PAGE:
He moved to London in 2001, where he was granted political asylum. Two years later Berezovsky was given new documents in the name of Platon Elenin, by the British Home Office.
Berezevskys battles with the Kremlin didnt end with exit from Russia. In London the tycoon became the center of a circle of anti-Putin exiles, along with Chechen rebel envoy Akhmed Zakayev and former Russian agent Alexander Litvinenko, who died of polonium poisoning in November 2006.
While Scotland Yard considers Andrey Lugovoi, who is currently serving as a deputy in Russias State Duma, a main suspect in the killing, Lugovoi himself points the finger of blame at exiled Berezovsky.
Commenting on the news from London, Dmitry Peskov claimed that recently Berezovsky had been in personal contact, asking the president for forgiveness for his mistakes and permission to return to [his] motherland.
Some time ago, maybe a couple of months ago, Berezovsky addressed Putin in a letter, written by him personally, in which he admitted he made a lot of mistakes and was asking for forgiveness and to help him to return to the motherland, Peskov told Russia 24 channel.
In reference to that letter, political analyst Sergey Strokan of Russia's Komersant newspaper says that Berezovsky "probably tried to make a deal with Putin, thinking he could do it in the way it was done in the time of Yeltsin, in the 90s, when politics was done through such behind-the-scenes deals - unofficial understandings - between oligarchs and politicians. But it seems it didn't work because we had not seen Berezovsky come to Russia in recent weeks."
Strokan continued on the subject of Berezvosky's legacy:
"He was one of the most bright and controversial figures in recent Russian history. I think [his] name is a trademark of Russian politics in the 90s, when we had official power of the president and PM and an unofficial power of the 'semi-bankirshina' (referring to bankers - Russian slang)
who were very articulate in Boris Yeltsin's era and were running things in Russia. But this time, luckily, has gone forever." The prolific tycoon was put on Russias wanted list in 2001, around the time he fled the country, on charges of fraud and money-laundering, owing to a scandal involving Aeroflot airlines and an attempted violent power takeover.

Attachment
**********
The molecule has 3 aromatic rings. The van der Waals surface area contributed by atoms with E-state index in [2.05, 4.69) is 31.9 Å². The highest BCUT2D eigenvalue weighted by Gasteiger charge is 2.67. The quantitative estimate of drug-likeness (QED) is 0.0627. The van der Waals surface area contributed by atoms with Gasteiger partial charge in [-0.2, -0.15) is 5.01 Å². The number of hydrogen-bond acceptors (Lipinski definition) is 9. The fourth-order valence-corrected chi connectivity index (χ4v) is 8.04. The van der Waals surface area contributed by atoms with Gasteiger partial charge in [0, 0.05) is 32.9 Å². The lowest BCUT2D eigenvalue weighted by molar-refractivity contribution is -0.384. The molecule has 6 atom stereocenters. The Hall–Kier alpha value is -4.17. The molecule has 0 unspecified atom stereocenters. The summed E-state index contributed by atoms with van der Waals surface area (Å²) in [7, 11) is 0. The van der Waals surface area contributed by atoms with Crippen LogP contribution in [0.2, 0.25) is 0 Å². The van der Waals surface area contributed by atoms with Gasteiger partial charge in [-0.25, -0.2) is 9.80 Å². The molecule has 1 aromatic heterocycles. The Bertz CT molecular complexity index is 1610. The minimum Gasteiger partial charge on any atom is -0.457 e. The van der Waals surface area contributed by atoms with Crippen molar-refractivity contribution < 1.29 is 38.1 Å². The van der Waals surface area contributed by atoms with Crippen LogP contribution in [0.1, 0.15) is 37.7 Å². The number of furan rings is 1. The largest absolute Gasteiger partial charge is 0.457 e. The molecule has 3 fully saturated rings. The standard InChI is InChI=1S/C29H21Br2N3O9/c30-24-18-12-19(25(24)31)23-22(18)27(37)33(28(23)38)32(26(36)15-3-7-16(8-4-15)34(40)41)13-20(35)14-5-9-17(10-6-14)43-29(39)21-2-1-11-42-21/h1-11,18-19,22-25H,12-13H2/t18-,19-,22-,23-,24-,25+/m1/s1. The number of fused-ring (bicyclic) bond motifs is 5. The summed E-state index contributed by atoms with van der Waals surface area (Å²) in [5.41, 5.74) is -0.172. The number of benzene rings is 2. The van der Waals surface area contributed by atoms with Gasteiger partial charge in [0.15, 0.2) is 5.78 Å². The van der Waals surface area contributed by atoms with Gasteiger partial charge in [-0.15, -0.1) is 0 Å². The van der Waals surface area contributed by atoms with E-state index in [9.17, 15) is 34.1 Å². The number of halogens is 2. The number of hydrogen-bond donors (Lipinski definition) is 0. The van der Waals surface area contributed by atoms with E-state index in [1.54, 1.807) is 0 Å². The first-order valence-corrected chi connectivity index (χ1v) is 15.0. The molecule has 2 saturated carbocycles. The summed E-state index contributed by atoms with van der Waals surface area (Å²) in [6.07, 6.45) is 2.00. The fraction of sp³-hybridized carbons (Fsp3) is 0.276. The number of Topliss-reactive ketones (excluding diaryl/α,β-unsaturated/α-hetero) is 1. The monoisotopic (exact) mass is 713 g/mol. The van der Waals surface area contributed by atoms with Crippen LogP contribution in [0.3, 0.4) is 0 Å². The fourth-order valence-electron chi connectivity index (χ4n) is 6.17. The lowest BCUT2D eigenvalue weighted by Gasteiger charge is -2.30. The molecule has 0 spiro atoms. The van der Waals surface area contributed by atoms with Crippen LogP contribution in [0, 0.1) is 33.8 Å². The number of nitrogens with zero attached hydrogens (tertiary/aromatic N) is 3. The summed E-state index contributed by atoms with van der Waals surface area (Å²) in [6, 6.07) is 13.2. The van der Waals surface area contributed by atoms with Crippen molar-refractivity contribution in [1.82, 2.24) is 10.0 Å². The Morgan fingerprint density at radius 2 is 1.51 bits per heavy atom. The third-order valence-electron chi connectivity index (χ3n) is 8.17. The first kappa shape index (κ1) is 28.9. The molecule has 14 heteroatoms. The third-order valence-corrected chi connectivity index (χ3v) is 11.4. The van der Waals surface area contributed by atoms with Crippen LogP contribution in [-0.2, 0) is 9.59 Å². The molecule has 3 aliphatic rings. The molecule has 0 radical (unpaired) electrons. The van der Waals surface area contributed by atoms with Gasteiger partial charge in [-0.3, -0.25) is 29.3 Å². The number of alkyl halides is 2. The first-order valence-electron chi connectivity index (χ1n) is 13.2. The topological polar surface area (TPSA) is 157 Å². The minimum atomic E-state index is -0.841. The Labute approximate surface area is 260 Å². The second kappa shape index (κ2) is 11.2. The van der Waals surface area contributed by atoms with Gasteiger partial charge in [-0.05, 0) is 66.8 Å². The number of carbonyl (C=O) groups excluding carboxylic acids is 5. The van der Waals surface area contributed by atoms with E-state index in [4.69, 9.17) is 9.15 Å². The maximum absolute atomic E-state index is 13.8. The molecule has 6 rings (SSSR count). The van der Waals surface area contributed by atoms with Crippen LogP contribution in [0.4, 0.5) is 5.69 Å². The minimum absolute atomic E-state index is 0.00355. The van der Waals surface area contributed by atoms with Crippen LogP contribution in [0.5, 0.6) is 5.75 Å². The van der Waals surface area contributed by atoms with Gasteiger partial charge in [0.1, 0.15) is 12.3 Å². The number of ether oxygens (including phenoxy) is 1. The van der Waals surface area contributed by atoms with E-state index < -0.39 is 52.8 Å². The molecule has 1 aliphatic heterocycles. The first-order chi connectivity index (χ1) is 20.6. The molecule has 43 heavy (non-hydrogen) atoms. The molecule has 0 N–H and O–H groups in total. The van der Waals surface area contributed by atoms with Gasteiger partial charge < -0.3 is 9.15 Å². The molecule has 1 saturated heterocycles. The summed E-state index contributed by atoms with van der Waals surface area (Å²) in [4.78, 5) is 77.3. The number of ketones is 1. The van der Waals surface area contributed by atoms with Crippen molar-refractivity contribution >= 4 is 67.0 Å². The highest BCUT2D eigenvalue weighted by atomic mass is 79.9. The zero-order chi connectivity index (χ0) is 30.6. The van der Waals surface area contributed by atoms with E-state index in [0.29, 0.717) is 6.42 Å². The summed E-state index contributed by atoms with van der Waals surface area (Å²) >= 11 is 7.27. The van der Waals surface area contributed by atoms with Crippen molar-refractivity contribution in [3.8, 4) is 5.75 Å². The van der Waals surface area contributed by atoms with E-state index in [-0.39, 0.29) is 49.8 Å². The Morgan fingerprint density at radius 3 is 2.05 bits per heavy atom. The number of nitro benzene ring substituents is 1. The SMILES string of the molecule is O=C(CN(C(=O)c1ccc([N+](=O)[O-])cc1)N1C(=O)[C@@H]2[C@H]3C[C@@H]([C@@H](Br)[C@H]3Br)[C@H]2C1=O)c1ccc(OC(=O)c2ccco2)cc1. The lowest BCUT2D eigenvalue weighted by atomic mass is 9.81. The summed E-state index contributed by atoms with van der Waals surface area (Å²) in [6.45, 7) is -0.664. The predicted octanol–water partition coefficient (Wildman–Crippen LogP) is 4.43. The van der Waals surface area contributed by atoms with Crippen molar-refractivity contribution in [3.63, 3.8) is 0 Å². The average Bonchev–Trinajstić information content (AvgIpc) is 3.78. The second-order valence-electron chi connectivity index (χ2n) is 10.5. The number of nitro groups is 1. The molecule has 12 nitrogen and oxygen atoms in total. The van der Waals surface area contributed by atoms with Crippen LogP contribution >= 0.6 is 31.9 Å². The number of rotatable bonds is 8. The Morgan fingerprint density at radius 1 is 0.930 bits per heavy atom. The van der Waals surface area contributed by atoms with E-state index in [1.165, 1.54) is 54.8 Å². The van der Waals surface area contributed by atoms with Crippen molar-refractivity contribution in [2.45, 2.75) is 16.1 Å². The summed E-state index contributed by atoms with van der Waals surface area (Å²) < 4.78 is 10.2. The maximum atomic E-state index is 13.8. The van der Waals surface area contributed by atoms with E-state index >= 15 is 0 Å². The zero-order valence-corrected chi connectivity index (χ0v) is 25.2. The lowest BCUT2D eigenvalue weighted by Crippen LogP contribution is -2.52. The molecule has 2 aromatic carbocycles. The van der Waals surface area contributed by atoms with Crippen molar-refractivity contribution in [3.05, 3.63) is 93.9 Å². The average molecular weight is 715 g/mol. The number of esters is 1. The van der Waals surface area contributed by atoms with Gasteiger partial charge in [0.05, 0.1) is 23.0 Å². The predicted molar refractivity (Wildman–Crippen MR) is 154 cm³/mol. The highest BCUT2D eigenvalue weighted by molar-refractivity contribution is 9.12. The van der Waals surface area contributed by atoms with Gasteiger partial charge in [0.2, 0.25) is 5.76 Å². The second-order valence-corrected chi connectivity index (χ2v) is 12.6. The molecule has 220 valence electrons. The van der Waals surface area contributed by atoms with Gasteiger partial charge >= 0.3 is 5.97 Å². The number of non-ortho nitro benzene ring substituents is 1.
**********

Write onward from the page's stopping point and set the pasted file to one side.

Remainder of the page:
In 2007, a Moscow court found him guilty in absentia of stealing 215 billion rubles from Aeroflot and sentenced him to six years behind bars.
The tycoon was given a total of 19 years in prison by a number of Russian courts over various charges. He claimed the cases against him were provoked by Russian President Vladimir Putin.
If Berezovskys death is officially confirmed it may be a reason to cancel all criminal cases against him, Interfax news agency reports citing a source familiar with the situation.
However, the unnamed source said that the investigation into cases against tycoon could remain open if his family wishes. If the investigation and criminal cases are canceled, it is possible the court ordered freeze on his key assets would be lifted, the source said. Interfax, noted that this information cannot be immediately confirmed.
In September 2005, Berezovsky said in an interview with the BBC: "I'm sure that Putin doesn't have the chance to survive, even to the next election in 2008. I am doing everything in my power to limit his time frame, and I am really thinking of returning to Russia after Putin collapses, which he will." In January 2006, Berezovsky stated in an interview to a Moscow-based radio station that he was working on overthrowing the administration of Vladimir Putin by force. Berezovsky has also publicly accused Putin of being "a gangster" and the "terrorist number one".
In Russia, exiles go to England to escape taxes.
In England, rolling stones go on exile to France to escape taxes.
How do you say? KGB?
In this case, to escape a jail sentence or assassination.
He vill finally stop bothering Moose and Squirrel...
>>How do you say? KGB?<<
How do you say “Arkancide” in Russian?
In this case, I think he committed suicide. He was truly a tormented soul.
Prezactly. And their tactics haven’t changed.
hmmm...how much money did he have in Cyprus Bank
£250m Galina does Cyprus on the cheap
Boris Berezovsky: Tycoon under Siege
In fact, it’s a sketch of how Aeroflot funds were allegedly routed through a byzantine network of Russian and foreign companies in countries including Belgium, Cyprus, Germany, Lithuania, Panama, Syria, and Switzerland.
Abramovich v Berezovsky: what have we learned so far?